Neo-natal Nurse Taped Pacifier to Infant's Mouth
May 08, 2009
Dukes’ job in the intensive care unit entails dealing with babies who have improved enough to transfer from critical care. She worked under the supervision of nursing supervisors and physicians, Smith said.
The hospital is reviewing its neonatal cases as it normally does when it learns of unusual occurrences, she said, adding she does not know how many cases are to be examined or how long the review will take.
Palmetto Health policy does not bar any employee from becoming a foster parent, she said.
Pediatric nurses are highly skilled and generally work in that field because of their love of children, said Judy Thompson, director of the S.C. Nurses Association.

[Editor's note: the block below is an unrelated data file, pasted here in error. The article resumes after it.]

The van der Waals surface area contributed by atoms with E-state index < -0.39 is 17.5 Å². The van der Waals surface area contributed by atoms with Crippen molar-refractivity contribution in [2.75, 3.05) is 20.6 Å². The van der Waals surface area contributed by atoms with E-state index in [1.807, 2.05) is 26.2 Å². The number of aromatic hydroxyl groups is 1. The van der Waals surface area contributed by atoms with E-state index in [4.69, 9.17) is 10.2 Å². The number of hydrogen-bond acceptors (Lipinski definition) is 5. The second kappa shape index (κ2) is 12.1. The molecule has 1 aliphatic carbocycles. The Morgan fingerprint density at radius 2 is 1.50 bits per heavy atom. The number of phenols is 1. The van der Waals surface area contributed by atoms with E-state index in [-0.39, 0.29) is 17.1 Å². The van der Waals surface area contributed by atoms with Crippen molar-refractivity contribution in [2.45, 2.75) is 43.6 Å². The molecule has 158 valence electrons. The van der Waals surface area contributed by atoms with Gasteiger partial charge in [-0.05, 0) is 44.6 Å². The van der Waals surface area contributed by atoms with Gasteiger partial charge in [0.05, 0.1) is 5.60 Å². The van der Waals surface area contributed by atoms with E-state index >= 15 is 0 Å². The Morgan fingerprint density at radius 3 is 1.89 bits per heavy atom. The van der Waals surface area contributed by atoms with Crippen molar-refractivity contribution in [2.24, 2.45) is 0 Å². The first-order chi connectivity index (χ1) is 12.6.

“You are dealing with the most fragile of the fragile,” Thompson said. “This is a very, very needy population.”
For that reason, Curtis’ death has affected even a veteran death investigator.
“I am very dismayed by this,” said Clay Nichols, Richland County’s medical examiner who did the autopsy and has been a pathologist for 24 years.
A nurse skilled enough to work in a hospital with vulnerable children should be especially knowledgeable of the dangers of taping anything over an infant’s mouth, Nichols said.
He likened taping the pacifier to “putting a plastic bag over a child’s head.”
“I want to quit being surprised and hurt,” Nichols said. “But this hurts me to my soul.”
Dukes remains in the Richland County jail under $250,000 bail.